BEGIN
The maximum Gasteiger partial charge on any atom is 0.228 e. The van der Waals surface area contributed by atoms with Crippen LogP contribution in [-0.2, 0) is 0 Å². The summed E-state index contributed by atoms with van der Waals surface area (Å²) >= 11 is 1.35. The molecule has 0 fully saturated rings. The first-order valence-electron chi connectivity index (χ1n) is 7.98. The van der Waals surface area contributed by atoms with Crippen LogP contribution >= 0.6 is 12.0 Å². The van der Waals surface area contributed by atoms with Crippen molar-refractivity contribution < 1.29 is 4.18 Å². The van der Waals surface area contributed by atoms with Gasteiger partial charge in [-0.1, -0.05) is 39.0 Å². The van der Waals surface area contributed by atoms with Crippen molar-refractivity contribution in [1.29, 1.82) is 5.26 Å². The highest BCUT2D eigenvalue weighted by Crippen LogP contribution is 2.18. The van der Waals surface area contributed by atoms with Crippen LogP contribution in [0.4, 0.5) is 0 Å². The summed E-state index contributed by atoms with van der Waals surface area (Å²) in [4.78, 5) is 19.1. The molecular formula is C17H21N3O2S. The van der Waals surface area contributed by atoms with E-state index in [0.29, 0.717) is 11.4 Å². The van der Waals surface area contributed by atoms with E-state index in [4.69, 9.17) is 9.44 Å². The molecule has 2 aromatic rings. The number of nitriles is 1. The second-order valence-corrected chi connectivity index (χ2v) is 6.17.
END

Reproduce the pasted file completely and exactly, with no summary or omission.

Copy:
The maximum Gasteiger partial charge on any atom is 0.228 e. The van der Waals surface area contributed by atoms with Crippen LogP contribution in [-0.2, 0) is 0 Å². The summed E-state index contributed by atoms with van der Waals surface area (Å²) >= 11 is 1.35. The molecule has 0 fully saturated rings. The first-order valence-electron chi connectivity index (χ1n) is 7.98. The van der Waals surface area contributed by atoms with Crippen LogP contribution >= 0.6 is 12.0 Å². The van der Waals surface area contributed by atoms with Crippen molar-refractivity contribution < 1.29 is 4.18 Å². The van der Waals surface area contributed by atoms with Gasteiger partial charge in [-0.1, -0.05) is 39.0 Å². The van der Waals surface area contributed by atoms with Crippen molar-refractivity contribution in [1.29, 1.82) is 5.26 Å². The highest BCUT2D eigenvalue weighted by Crippen LogP contribution is 2.18. The van der Waals surface area contributed by atoms with Crippen LogP contribution in [0.4, 0.5) is 0 Å². The summed E-state index contributed by atoms with van der Waals surface area (Å²) in [4.78, 5) is 19.1. The molecular formula is C17H21N3O2S. The van der Waals surface area contributed by atoms with E-state index in [0.29, 0.717) is 11.4 Å². The van der Waals surface area contributed by atoms with E-state index in [4.69, 9.17) is 9.44 Å². The molecule has 2 aromatic rings. The number of nitriles is 1. The second-order valence-corrected chi connectivity index (χ2v) is 6.17.